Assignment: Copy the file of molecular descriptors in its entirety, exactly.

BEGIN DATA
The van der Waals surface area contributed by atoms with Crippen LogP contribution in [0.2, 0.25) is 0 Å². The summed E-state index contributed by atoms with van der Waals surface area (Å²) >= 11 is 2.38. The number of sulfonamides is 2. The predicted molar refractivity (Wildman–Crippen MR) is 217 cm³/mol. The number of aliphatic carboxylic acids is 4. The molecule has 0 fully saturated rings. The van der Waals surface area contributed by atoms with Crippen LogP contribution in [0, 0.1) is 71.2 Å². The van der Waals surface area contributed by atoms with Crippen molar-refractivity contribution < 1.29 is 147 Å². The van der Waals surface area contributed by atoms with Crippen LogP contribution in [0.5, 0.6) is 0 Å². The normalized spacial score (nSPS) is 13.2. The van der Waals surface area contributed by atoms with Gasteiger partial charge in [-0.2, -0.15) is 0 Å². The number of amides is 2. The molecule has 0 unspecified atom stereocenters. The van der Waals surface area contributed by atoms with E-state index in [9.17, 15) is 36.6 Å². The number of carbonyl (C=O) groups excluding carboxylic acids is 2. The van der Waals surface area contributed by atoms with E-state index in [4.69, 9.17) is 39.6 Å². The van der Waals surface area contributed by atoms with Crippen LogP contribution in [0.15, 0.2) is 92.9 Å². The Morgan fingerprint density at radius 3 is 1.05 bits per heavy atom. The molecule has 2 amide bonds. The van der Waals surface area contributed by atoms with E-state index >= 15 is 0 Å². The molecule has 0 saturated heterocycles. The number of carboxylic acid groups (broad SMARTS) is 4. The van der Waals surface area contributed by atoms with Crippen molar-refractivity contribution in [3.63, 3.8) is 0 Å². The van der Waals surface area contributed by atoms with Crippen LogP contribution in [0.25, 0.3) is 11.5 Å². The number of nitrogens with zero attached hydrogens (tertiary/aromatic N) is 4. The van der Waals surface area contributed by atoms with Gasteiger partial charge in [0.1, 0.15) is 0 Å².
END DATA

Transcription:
The van der Waals surface area contributed by atoms with Crippen LogP contribution in [0.2, 0.25) is 0 Å². The summed E-state index contributed by atoms with van der Waals surface area (Å²) >= 11 is 2.38. The number of sulfonamides is 2. The predicted molar refractivity (Wildman–Crippen MR) is 217 cm³/mol. The number of aliphatic carboxylic acids is 4. The molecule has 0 fully saturated rings. The van der Waals surface area contributed by atoms with Crippen LogP contribution in [0, 0.1) is 71.2 Å². The van der Waals surface area contributed by atoms with Crippen molar-refractivity contribution < 1.29 is 147 Å². The van der Waals surface area contributed by atoms with Crippen LogP contribution in [0.5, 0.6) is 0 Å². The normalized spacial score (nSPS) is 13.2. The van der Waals surface area contributed by atoms with Gasteiger partial charge in [-0.2, -0.15) is 0 Å². The number of amides is 2. The molecule has 0 unspecified atom stereocenters. The van der Waals surface area contributed by atoms with E-state index in [9.17, 15) is 36.6 Å². The number of carbonyl (C=O) groups excluding carboxylic acids is 2. The van der Waals surface area contributed by atoms with E-state index in [4.69, 9.17) is 39.6 Å². The van der Waals surface area contributed by atoms with Crippen LogP contribution in [0.15, 0.2) is 92.9 Å². The Morgan fingerprint density at radius 3 is 1.05 bits per heavy atom. The molecule has 2 amide bonds. The van der Waals surface area contributed by atoms with E-state index >= 15 is 0 Å². The molecule has 0 saturated heterocycles. The number of carboxylic acid groups (broad SMARTS) is 4. The van der Waals surface area contributed by atoms with Crippen molar-refractivity contribution in [3.63, 3.8) is 0 Å². The van der Waals surface area contributed by atoms with Crippen LogP contribution in [0.25, 0.3) is 11.5 Å². The number of nitrogens with zero attached hydrogens (tertiary/aromatic N) is 4. The van der Waals surface area contributed by atoms with Gasteiger partial charge in [0.1, 0.15) is 0 Å².